These little gardens were everywhere, some filling low spots but most popping out of cracks in the stone, as I stopped by Ontario’s Burleigh Falls to make some picture of the fast rushing water.

A side benefit to photography is that I often find new subjects to photograph while on my way to my intended destination. I was actually a bit disappointed in the images the waterfalls yielded, though I am still in the process of reviewing them. We’ll see if anything comes of them in future posts.

For now, I am content with what presented itself: some lovely plants and the great texture of the moss-covered rocks. What’s not showing in this image is the swarms of mosquitoes that greeted me on this rainy June day.

Nikon D800
Tamron SP AF 90mm f/2.8 Di Macro 1:1 (272ENII)@90mm

1/100 sec, f/8.0, ISO 400

For more images like this, please visit my website (images are available for purchase)
http://www.edlehming.com

 

 

“Delicate and Complex”

“Delicate and Complex”

“The deeper one looks into what appears simple, the more complex it really is. Even the very delicate and wispy structures show there is more to them than meets the casual eye.”
– Ed Lehming

The natural world is continually amazing. The simple and commonplace are not what they appear. Living forms are incredible in their diversity and design.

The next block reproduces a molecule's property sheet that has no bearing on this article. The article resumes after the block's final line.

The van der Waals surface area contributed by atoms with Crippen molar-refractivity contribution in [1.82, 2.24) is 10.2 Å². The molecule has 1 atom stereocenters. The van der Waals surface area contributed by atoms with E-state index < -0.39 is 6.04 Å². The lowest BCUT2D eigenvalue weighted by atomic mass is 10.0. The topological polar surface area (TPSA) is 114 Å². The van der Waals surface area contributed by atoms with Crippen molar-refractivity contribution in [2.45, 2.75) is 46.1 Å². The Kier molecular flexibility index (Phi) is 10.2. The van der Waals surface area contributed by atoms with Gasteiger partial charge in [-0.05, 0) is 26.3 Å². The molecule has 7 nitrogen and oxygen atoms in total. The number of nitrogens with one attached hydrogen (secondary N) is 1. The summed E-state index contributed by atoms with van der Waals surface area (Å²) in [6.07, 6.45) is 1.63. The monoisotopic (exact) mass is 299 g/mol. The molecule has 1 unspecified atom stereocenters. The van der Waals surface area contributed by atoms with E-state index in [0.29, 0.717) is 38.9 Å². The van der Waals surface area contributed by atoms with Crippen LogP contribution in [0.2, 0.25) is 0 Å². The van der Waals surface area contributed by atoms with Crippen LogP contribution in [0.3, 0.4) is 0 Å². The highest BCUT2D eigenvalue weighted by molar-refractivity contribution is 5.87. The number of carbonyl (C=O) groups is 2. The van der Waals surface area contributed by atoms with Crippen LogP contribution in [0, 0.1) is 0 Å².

Take the simple dandelion seed head. It looks like a fluff ball, a novelty for children and adults alike. But really look at it. Look deeply and deliberately and it’s absolutely stunning how it’s designed. Hundreds of seeds per flower, each with their own feathery parachute, wait for a breeze strong enough to disperse them far from the parent plant. The wind creates just enough of a pull to dislodge the seed from the  base. Not enough wind and the seed remains anchored.

For this image I first had to find a seedhead that was largely intact. Not an easy task as it has been quite breezy the past few days. Ideal for the dandelion, not so much for me. When I found a good specimen, I had to decide on my composition and depth of field. Getting the right  depth of field also meant I needed good light, as I also had to contend with a slight breeze, meaning I also needed a fairly fast shutter speed. Not so simple a task when shooting without the benefit of a tripod.

In the end I got a couple of images that I was happy with. If I wanted to do more, like have the entire seed head in focus, I would have to bring one into my studio for a much longer exposure and some focus stacking. Perhaps another day. For now, I’m pleased that the detail is there while still keeping the image a touch soft, matchined the image title nicely.

Nikon D800
Tamron SP AF 90mm f/2.8 Di Macro 1:1 (272ENII)@90mm

1/160 sec, f/22.0, ISO 400

For more images like this, please visit my website (images are available for purchase)
http://www.edlehming.com

“Star of Bethlehem”

“Star of Bethlehem”

“Bright white blossoms greet me from the morning garden, as the sun warms the early June day with it’s own brightness.”
– Ed Lehming 

The gardens are beginning to come alive. I enjoy this time of year, watching plants and flowers begin to thrive as the days warm up. It’s always nice to see that everything has survived yet another winter.